Naoya Hatakeyoma’s award winning photography contrasts the reciprocal impact of human industries on the natural world and that of natural forces on human activities. His photographs, ranging in topic from German coalmines to the underground Tokyo sewer systems, chronicle manmade industrial formations from their time of creation to their degeneration and ultimate decay, all captured in a seemingly objective yet sublime manner. Through this impartial method, devoid of speculation and sentiment, Hatakeyoma’s images garner the greatest impression on the viewer. Hatakeyoma was born in Rikuzentakata in Iwate Prefecture in 1958. His latest work, Rikuzentakata illustrates the devastation caused by the 2011 Tohoku earthquake and tsunami in his birthplace. In the first ever solo U.S museum exhibition, curated by Lisa J. Sutcliffe, SFMOMA showcases more than 100 photographs and 2 video installations spanning Hatakeyoma’s entire career.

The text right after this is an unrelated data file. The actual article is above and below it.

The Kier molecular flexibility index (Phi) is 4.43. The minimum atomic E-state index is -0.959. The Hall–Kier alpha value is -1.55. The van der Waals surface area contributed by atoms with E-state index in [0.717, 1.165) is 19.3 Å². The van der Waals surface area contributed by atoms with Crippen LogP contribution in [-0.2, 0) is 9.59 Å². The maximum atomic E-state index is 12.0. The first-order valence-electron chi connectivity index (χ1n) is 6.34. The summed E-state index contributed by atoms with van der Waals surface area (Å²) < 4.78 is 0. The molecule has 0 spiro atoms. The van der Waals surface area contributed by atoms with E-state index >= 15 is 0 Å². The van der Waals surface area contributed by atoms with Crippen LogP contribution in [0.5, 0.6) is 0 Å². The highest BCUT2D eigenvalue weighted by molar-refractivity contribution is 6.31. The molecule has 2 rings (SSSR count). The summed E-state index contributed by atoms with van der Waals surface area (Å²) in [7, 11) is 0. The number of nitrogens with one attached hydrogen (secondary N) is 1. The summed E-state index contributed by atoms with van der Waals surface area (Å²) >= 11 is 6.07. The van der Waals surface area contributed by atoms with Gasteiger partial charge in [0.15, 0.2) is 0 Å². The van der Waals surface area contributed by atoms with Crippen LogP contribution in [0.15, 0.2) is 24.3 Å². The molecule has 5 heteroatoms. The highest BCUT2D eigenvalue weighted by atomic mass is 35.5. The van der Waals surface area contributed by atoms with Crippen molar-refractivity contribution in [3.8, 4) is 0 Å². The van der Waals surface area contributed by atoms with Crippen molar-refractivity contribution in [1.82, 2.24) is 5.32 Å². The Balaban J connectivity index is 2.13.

We just got our first look at next year’s SCI-Arc graduation pavilion, League of Shadows, by Los Angeles-firm P-A-T-T-E-R-N-S. Whoah. The pavilion, which will seat 1,200 people, will be built in the SCI-Arc parking lot for graduation events in spring 2013. The three-fingered structure will be made up of multi-story, angled frames (ahem) patterned with dark, vaulted, and layered multi-colored fabric strips, with seams like sails. The pavilion’s significant height will provide long shadows (hence the project’s name) and its location on the south end of the SCI-Arc parking lot will make it a sign for the school. Entries from the four competing architects will be on display in the SCI-Arc Library Gallery from October 19 to December 2.